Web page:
local and remote IP address:

	   set ifaddr [src_addr[/nn] [dst_addr[/nn] [netmask [trigger_addr]]]]

     where, ‘src_addr’ is the IP address that the local side is willing to
     use, ‘dst_addr’ is the IP address which the remote side should use and
     ‘netmask’ is the netmask that should be used.  ‘Src_addr’ defaults to the
     current hostname(1), ‘dst_addr’ defaults to, and ‘netmask’
     defaults to whatever mask is appropriate for ‘src_addr’.  It is only pos‐
     sible to make ‘netmask’ smaller than the default.	The usual value is, as most kernels ignore the netmask of a POINTOPOINT

     Some incorrect PPP implementations require that the peer negotiates a
     specific IP address instead of ‘src_addr’.	 If this is the case,
     ‘trigger_addr’ may be used to specify this IP number.  This will not
     affect the routing table unless the other side agrees with this proposed

	   set ifaddr

     The above specification means:

     ·	 I will first suggest that my IP address should be, but I will
	 only accept an address of
     ·	 I strongly insist that the peer uses as his own address
	 and will not permit the use of any IP address but
	 When the peer requests another IP address, I will always suggest that
	 it uses
     ·	 The routing table entry will have a netmask of 0xffffffff.

     This is all fine when each side has a pre-determined IP address, however
     it is often the case that one side is acting as a server which controls
     all IP addresses and the other side should go along with it.  In order to
     allow more flexible behaviour, the “set ifaddr” command allows the user
     to specify IP addresses more loosely:

	   set ifaddr

     A number followed by a slash (“/”) represents the number of bits signifi‐
     cant in the IP address.  The above example means:

     ·	 I would like to use as my address if it is possible,
	 but I will also accept any IP address between and
     ·	 I would like to make him use as his own address, but I
	 will also permit him to use any IP address between and
     ·	 As you may have already noticed, is equivalent to say‐
     ·	 As an exception, 0 is equivalent to, meaning that I have no
	 preferred IP address and will obey the remote peers selection.	 When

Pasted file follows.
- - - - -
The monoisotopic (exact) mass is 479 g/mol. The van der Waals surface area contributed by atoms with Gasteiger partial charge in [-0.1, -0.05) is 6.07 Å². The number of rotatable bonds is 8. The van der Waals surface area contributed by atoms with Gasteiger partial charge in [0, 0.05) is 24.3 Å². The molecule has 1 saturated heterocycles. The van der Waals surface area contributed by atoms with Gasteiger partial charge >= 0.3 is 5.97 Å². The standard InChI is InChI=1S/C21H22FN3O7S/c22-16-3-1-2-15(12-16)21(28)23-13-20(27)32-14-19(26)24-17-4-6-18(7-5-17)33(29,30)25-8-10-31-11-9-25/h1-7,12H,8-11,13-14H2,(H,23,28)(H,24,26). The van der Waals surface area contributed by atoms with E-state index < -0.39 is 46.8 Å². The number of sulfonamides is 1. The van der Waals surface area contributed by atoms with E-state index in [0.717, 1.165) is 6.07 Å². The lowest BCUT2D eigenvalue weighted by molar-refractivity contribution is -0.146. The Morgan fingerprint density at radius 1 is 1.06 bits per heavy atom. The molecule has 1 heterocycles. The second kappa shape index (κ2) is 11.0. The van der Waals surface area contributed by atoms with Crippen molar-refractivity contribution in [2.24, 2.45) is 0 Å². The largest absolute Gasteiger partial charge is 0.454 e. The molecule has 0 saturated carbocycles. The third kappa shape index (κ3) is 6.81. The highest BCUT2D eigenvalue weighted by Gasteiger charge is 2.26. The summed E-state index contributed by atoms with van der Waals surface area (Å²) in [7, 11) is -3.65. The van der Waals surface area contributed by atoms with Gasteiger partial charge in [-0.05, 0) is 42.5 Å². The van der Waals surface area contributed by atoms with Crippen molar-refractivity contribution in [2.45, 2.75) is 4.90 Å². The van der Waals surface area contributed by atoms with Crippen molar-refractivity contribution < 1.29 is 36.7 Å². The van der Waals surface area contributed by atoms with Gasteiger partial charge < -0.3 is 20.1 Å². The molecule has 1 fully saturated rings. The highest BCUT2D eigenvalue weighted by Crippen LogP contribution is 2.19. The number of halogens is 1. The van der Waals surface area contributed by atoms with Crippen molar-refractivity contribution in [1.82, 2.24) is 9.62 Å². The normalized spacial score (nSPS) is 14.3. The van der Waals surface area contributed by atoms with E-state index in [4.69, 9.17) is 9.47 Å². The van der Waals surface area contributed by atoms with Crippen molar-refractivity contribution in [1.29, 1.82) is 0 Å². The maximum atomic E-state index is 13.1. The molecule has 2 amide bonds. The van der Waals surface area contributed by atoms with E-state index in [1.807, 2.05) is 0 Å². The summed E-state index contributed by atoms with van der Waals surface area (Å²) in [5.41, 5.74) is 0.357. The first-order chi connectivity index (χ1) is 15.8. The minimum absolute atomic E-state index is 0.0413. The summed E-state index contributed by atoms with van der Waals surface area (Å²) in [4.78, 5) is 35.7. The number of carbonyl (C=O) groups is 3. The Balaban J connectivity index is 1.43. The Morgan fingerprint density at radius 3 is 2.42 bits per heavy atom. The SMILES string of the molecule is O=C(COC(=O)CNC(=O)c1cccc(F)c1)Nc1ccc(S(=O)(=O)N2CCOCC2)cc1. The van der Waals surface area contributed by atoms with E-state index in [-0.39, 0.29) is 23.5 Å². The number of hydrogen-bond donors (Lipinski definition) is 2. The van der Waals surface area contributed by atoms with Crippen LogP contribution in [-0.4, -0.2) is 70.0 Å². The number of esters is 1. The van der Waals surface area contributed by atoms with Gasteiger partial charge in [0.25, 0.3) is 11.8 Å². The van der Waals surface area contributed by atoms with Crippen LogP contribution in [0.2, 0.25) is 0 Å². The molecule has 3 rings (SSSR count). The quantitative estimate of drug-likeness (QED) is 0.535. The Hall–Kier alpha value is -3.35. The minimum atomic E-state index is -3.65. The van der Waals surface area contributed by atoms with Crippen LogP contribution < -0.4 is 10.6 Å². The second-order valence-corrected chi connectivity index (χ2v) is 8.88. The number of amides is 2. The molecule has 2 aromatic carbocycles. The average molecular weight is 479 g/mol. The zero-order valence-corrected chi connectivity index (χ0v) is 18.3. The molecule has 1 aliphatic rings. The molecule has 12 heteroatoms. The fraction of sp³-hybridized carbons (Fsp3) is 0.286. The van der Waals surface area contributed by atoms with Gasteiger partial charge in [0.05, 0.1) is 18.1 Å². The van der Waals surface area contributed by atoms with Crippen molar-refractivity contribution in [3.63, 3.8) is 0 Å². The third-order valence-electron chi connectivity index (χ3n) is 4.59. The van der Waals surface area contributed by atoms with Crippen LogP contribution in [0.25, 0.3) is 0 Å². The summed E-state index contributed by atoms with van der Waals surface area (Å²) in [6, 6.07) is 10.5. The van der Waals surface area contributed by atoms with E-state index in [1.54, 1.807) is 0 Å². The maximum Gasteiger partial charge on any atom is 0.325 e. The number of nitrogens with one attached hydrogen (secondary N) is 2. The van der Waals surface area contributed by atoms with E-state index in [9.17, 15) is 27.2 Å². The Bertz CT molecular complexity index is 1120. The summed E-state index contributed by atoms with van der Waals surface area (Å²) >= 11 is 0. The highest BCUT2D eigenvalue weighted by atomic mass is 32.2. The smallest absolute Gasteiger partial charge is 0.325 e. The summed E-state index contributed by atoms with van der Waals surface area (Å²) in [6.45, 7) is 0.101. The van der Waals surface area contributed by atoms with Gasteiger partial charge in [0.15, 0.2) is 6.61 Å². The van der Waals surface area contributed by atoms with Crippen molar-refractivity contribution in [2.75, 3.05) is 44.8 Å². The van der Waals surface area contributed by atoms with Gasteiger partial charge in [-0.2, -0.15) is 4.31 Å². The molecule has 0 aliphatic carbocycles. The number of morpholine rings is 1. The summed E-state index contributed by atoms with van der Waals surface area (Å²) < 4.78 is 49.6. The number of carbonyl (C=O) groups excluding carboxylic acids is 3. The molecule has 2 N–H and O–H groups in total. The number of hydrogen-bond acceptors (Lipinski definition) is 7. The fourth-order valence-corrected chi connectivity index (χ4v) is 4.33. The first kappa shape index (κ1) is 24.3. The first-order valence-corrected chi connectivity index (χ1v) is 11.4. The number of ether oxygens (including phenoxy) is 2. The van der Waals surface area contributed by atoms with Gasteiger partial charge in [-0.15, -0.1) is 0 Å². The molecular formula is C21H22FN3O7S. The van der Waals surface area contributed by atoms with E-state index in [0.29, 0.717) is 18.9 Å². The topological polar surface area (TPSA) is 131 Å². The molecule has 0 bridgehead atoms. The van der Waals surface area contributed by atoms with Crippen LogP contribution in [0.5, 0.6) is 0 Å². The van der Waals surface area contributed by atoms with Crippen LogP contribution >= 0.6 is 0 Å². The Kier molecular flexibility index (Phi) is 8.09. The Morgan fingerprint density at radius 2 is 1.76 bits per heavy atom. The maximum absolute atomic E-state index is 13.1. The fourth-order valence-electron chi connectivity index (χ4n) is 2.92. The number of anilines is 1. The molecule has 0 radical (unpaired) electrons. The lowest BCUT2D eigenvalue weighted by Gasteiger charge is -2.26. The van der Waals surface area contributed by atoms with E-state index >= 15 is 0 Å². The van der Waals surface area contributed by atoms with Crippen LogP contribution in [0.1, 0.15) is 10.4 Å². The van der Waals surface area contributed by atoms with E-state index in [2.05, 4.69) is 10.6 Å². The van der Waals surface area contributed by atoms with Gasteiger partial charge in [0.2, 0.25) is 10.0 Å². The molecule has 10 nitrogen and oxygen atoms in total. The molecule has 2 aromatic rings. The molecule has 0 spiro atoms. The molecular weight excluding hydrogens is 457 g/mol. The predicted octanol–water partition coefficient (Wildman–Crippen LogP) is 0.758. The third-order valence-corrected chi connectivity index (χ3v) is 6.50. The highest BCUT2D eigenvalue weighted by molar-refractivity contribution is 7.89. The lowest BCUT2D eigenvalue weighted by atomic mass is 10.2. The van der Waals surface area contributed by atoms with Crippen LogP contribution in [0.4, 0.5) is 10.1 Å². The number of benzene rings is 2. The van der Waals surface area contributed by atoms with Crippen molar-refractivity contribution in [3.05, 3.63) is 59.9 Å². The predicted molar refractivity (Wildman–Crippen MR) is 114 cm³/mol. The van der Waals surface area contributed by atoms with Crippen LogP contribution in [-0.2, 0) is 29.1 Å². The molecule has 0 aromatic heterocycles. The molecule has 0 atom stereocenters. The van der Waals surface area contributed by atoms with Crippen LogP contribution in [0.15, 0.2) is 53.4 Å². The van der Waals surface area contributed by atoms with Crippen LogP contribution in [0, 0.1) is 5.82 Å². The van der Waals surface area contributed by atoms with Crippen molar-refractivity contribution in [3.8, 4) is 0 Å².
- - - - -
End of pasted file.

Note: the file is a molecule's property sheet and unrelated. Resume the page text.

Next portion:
using zero, no routing table entries will be made until a connection
	 is established.
     · means that I will accept/permit any IP address but I
	 will suggest that be used first.

     When negotiating IPv6 addresses, no control is given to the user.	IPV6CP
     negotiation is fully automatic.

     The following steps should be taken when connecting to your ISP:

     1.	  Describe your providers phone number(s) in the dial script using the
	  “set phone” command.	This command allows you to set multiple phone
	  numbers for dialing and redialing separated by either a pipe (“|”)
	  or a colon (“:”):

		set phone telno[|backupnumber]...[:nextnumber]...

	  Numbers after the first in a pipe-separated list are only used if
	  the previous number was used in a failed dial or login script.  Num‐
	  bers separated by a colon are used sequentially, irrespective of
	  what happened as a result of using the previous number.  For exam‐

		set phone "1234567|2345678:3456789|4567890"

	  Here, the 1234567 number is attempted.  If the dial or login script
	  fails, the 2345678 number is used next time, but *only* if the dial
	  or login script fails.  On the dial after this, the 3456789 number
	  is used.  The 4567890 number is only used if the dial or login
	  script using the 3456789 fails.  If the login script of the 2345678
	  number fails, the next number is still the 3456789 number.  As many
	  pipes and colons can be used as are necessary (although a given site
	  would usually prefer to use either the pipe or the colon, but not
	  both).  The next number redial timeout is used between all numbers.
	  When the end of the list is reached, the normal redial period is
	  used before starting at the beginning again.	The selected phone
	  number is substituted for the \\T string in the “set dial” command
	  (see below).

     2.	  Set up your redial requirements using “set redial”.  For example, if
	  you have a bad telephone line or your provider is usually engaged
	  (not so common these days), you may want to specify the following:

		set redial 10 4

	  This says that up to 4 phone calls should be attempted with a pause
	  of 10 seconds before dialing the first number again.

     3.	  Describe your login procedure using the “set dial” and “set login”